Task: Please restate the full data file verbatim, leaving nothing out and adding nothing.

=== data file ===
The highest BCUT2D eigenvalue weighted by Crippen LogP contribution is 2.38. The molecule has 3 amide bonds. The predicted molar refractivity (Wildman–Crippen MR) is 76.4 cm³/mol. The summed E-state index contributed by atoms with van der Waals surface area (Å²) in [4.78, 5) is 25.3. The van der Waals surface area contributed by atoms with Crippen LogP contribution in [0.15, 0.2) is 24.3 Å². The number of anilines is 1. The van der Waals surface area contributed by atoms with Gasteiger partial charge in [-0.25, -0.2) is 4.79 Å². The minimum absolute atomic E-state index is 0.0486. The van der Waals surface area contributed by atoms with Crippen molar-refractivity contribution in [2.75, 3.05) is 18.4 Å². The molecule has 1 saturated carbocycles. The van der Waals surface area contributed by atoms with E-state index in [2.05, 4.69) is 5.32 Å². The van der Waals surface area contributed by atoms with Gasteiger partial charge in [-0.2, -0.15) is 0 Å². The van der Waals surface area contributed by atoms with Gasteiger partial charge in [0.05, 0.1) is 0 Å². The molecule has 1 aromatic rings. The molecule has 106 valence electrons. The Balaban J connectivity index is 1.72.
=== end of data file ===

The highest BCUT2D eigenvalue weighted by Crippen LogP contribution is 2.38. The molecule has 3 amide bonds. The predicted molar refractivity (Wildman–Crippen MR) is 76.4 cm³/mol. The summed E-state index contributed by atoms with van der Waals surface area (Å²) in [4.78, 5) is 25.3. The van der Waals surface area contributed by atoms with Crippen LogP contribution in [0.15, 0.2) is 24.3 Å². The number of anilines is 1. The van der Waals surface area contributed by atoms with Gasteiger partial charge in [-0.25, -0.2) is 4.79 Å². The minimum absolute atomic E-state index is 0.0486. The van der Waals surface area contributed by atoms with Crippen molar-refractivity contribution in [2.75, 3.05) is 18.4 Å². The molecule has 1 saturated carbocycles. The van der Waals surface area contributed by atoms with E-state index in [2.05, 4.69) is 5.32 Å². The van der Waals surface area contributed by atoms with Gasteiger partial charge in [-0.2, -0.15) is 0 Å². The van der Waals surface area contributed by atoms with Gasteiger partial charge in [0.05, 0.1) is 0 Å². The molecule has 1 aromatic rings. The molecule has 106 valence electrons. The Balaban J connectivity index is 1.72.